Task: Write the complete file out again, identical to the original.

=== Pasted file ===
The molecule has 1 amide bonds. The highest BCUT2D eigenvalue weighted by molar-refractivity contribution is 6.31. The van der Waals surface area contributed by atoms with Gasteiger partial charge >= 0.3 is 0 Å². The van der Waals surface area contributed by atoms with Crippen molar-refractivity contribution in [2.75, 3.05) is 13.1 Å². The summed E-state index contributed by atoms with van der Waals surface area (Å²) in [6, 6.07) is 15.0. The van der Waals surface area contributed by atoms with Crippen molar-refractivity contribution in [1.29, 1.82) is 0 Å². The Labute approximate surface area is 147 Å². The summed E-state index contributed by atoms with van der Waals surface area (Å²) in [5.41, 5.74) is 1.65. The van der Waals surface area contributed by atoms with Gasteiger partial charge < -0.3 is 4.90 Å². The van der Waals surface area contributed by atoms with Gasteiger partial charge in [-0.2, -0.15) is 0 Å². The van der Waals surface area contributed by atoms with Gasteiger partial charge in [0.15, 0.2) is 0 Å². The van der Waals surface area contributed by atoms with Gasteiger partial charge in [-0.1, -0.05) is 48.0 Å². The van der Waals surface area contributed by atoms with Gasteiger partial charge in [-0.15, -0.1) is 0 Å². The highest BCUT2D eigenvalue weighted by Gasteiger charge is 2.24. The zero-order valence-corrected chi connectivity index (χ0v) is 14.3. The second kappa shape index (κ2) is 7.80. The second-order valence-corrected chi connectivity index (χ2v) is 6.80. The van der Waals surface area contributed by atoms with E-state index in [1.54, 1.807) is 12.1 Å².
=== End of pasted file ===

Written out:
The molecule has 1 amide bonds. The highest BCUT2D eigenvalue weighted by molar-refractivity contribution is 6.31. The van der Waals surface area contributed by atoms with Gasteiger partial charge >= 0.3 is 0 Å². The van der Waals surface area contributed by atoms with Crippen molar-refractivity contribution in [2.75, 3.05) is 13.1 Å². The summed E-state index contributed by atoms with van der Waals surface area (Å²) in [6, 6.07) is 15.0. The van der Waals surface area contributed by atoms with Crippen molar-refractivity contribution in [1.29, 1.82) is 0 Å². The Labute approximate surface area is 147 Å². The summed E-state index contributed by atoms with van der Waals surface area (Å²) in [5.41, 5.74) is 1.65. The van der Waals surface area contributed by atoms with Gasteiger partial charge < -0.3 is 4.90 Å². The van der Waals surface area contributed by atoms with Gasteiger partial charge in [-0.2, -0.15) is 0 Å². The van der Waals surface area contributed by atoms with Gasteiger partial charge in [0.15, 0.2) is 0 Å². The van der Waals surface area contributed by atoms with Gasteiger partial charge in [-0.1, -0.05) is 48.0 Å². The van der Waals surface area contributed by atoms with Gasteiger partial charge in [-0.15, -0.1) is 0 Å². The highest BCUT2D eigenvalue weighted by Gasteiger charge is 2.24. The zero-order valence-corrected chi connectivity index (χ0v) is 14.3. The second kappa shape index (κ2) is 7.80. The second-order valence-corrected chi connectivity index (χ2v) is 6.80. The van der Waals surface area contributed by atoms with E-state index in [1.54, 1.807) is 12.1 Å².